Free/Fair Trade

A Strategy to Create New Beneficiaries from World Trade

David Barkin
Universidad Autónoma Metropolitana-Xochimilco, México

International trade is a discriminatory process, accentuating polarization within and among nations. After examining the way in which integration in the Americas heightens these problems, this paper describes an alternative framework for the productive incorporation of significant groups of communities into the global economy. The strategy for sustainable regional resource management explicitly aims to overcome rural marginalization, contributing to reduce the force of the underlying drivers of social conflict. The strategy generally includes activities to strengthen three fundamental pillars: autonomy, self-sufficiency and productive diversification. Among the activities included in such strategies are: ecosystem management, increased regional production of basic necessities, and productive diversification, creating opportunities for participation in international trade under more advantageous terms.

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Gender and Free Trade: Peruvian Alternative Trade Organizations and Women’s Projects

Jane Henrici
University of Memphis
Trade policies affect alternative trade organizations (ATOs), including those that work with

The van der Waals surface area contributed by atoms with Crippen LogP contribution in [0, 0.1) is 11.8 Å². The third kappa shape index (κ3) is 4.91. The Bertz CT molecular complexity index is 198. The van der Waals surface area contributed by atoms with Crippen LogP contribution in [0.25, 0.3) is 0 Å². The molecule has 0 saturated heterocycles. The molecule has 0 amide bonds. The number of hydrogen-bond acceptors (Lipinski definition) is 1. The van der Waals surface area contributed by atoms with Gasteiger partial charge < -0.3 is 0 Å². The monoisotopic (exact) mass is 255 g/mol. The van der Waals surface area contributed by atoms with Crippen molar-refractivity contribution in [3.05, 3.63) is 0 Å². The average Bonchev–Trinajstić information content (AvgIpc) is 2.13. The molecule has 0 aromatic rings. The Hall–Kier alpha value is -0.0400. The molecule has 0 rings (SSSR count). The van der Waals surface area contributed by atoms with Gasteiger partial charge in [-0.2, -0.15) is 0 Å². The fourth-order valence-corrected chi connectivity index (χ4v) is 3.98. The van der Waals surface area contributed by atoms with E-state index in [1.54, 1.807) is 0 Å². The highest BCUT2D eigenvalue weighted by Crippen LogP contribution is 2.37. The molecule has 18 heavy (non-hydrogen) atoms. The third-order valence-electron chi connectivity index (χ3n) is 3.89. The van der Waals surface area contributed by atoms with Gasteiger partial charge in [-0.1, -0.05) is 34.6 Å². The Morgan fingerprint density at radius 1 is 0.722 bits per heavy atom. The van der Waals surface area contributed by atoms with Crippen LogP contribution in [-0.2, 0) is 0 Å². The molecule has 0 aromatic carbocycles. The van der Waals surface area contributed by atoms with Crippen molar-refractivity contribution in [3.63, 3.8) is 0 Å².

Peruvian women’s projects to assist their traditional and poorer communities. Over the last 30 years, Peru has been increasingly a signatory of regional free trade agreements. New agreements would indicate that the amounts charged on small-scale products to leave or enter Peru are affected, and labor and entrepreneurial conditions for women also altered. Such processes would not be unique to Peru and in fact increasingly occur in numerous regions and nations as a number of researchers and activists assert; meanwhile, the phenomena of free trade agreement effects are relatively recent, yet seem to exacerbate and continue long-standing relations among those involved and connect to both local as well as larger gendered and racialized inequities. Following from earlier research, I have initiated a study of responses among ATO members and workers within Lima and the Southern Highlands to changes in the trade regulations, with an interest in how new policies and laws might impact projects seeking to help low-income women and their families in Peru. This paper briefly introduces that research and concentrates at this stage of the study on connections to work conducted elsewhere.
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